Uncanny Values: Artificial Intelligence & You is an exhibition presented by the Mak of Vienna as part of the Vienna Biennale for Change of this year, called Brave New Virtues. Shaping our digital world. Artists, designers and architects have tried to develop new ways of seeing, with which to imagine and model our future actively and positively.
Technology has become our natural habitat and at this point it is necessary to have the tools to understand and decipher it; today’s digital devices are in fact real change agents, that influence our lives and the very definition of reality.
We should begin to build an accurate map of the uncanny valley so that through robotics research we can begin to understand what makes us human. This map is also necessary to create—using nonhuman designs—devices to which people can relate comfortably.
M.Mori, The Uncanny Valley
In The Uncanny Valley, published in 1970 on Energy, the Japanese roboticist Mashairo Mori finds as people’s sensation of familiarity and pleasantness towards robots and androids grow up proportionally to their anthropomorphism. But when the degree of realism and likeness is too higher, people feel uncanny and unpleasant feelings.
The human curiosity for robots and thinking machines was always accompanied by disturbances and concern. The exhibition takes the moves by these reflections to wonder about Artificial Intelligence, in the belief that only with a different cultural and technological sensibility we can really understand these tools.
Uncanny Values is a map of the contemporary AI’s applications and proceeds by questions, hypothesis and attempts. What are the ethical, political and ideological implications of the use of these devices in everyday life?
In Probably Chelsea, a spectacular installation made by 30 possible Chelsea Manning’s portraits, Heather Dewey-Hagborg shows the limits and the dangers of the algorithmic DNA profiling. AI are often indeed used for image recognition and elaboration through complex machine learning processes.
In MoMa’s Baby (The Human Who Taught Computers To See), Mladen Bizumic is wondering about these issues from Russel A. Kirsch, the American engineer inventor of the first image scanner in 1957. In Behold These Glorious Times! and in the series Adversarially Evolved Hallucination, Trevor Paglen accompanies us in a journey to the centre of the artificial vision: by showing us how the machines see and learn to see, he make us think about the criticalities of machine learning.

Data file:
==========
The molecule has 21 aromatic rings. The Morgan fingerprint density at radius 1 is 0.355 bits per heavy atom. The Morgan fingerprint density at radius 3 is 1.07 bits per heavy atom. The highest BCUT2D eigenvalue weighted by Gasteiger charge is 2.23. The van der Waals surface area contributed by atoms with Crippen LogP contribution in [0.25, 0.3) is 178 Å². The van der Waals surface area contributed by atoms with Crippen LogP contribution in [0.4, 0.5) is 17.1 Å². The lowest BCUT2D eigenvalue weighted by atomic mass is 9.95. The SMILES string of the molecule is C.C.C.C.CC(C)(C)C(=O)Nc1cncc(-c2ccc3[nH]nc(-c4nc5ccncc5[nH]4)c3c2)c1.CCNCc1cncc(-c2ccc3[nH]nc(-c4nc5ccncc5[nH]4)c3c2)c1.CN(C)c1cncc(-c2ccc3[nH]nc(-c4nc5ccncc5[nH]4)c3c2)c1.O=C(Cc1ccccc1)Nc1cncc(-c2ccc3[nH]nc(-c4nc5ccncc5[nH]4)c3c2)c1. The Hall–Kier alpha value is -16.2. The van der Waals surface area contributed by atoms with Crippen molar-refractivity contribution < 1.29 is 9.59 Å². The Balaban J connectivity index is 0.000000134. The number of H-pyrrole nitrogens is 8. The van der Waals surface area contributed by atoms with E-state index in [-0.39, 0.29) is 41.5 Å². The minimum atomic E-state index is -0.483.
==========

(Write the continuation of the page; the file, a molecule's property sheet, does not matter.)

Constant Dullart in DullDream has developed an algorithm that makes the images loaded on one specific platform “less interesting”, as opposed to the most famous DeepDream. Artificial Intelligence is also frequently used in the fields of Narrator and chatbot, software programmed to simulate a human conversation, like Eliza, a computer program created from 1964 to 1966 at the Mit by Joseph Weizenbaum, which is able to simulate a psychotherapeutic conversation.
In Talk to me, Jonas Lund presents a very special chatbot: it holds the artist’s voice and it can be downloaded and used as voice assistant from visitors. Also, the collective Superflux analyze our relationship with these technologies in the short film Our Friends Electric.
Many are the artists who investigate the relationship between language and technology: Giulia Bruno and Armin Linke, in collaboration with the artist and scientist Luc Steels, present the videoinstallation Sprachagenten / Language Agents, while Lynn Hershman Leeson has created two AI characters, Agent Ruby e DiNA, by which think about the complex relationship between man and technology.
James Bridle’s Se ti sabir is an attempt to seek new ways of interaction among man and natural or artificial environment. Another controversial situation is the one where technology meets the spheres of creativity or emotions: Jonas Lund’s Significant Other is an interactive installation that investigates the relationship between feelings and technology, a theme that is also faced by Lynn Hershman Leeson in Emotional Barometer.
The possibility of creative machine is explored in artworks like Poetry Machine 1.0 by David Link, that has been the first fully autonomous poetry generator, and Immersive Integral Turn I-VIII by Jorinde Voigt. Particularly interesting are the generative works designed by Process Studio, AImoji and AIfont: two AI that produce uncanny Emoji and Font, forcing us to question our vision and interpretation of the reality.
In BIY – Believe it yourself the automato.farm reflects on superstition, while in Centralization vs Decentralization Simon Denny highlights the grey zones of technological capitalism; Kate Crawford and Vladan Joler’s Anatomy of an AI is a detailed investigation of Amazon Echo, and Rachel Ara’s This Much I’m Worth (The self evaluating artwork) is a device where an AI assesses its market value based on real data.
In the exhibition is also exposed Theseus, a mechanical mouse able to move in a labyrinth invented in 1952 by Claude Shannon, which is considered one of the first example of machine learning.
The technological future that has fascinated and scared men over time is now a reality that we have to face. In the same time, it is difficult to foresee what is waiting for us round the corner: will it be a future of coexistence and collaboration, like that of The Chair Porject (Four Classics) of Philipp Schmitt e Steffen Weiss, or will we face super Artificial Intelligence like the one visualized in Asunder by Tega Brain, Julian Oliver and Bengt SjÖlén?
There aren’t solid answers to these questions for now, but we can try to test the present to be able to imagine the future, and make it less uncanny.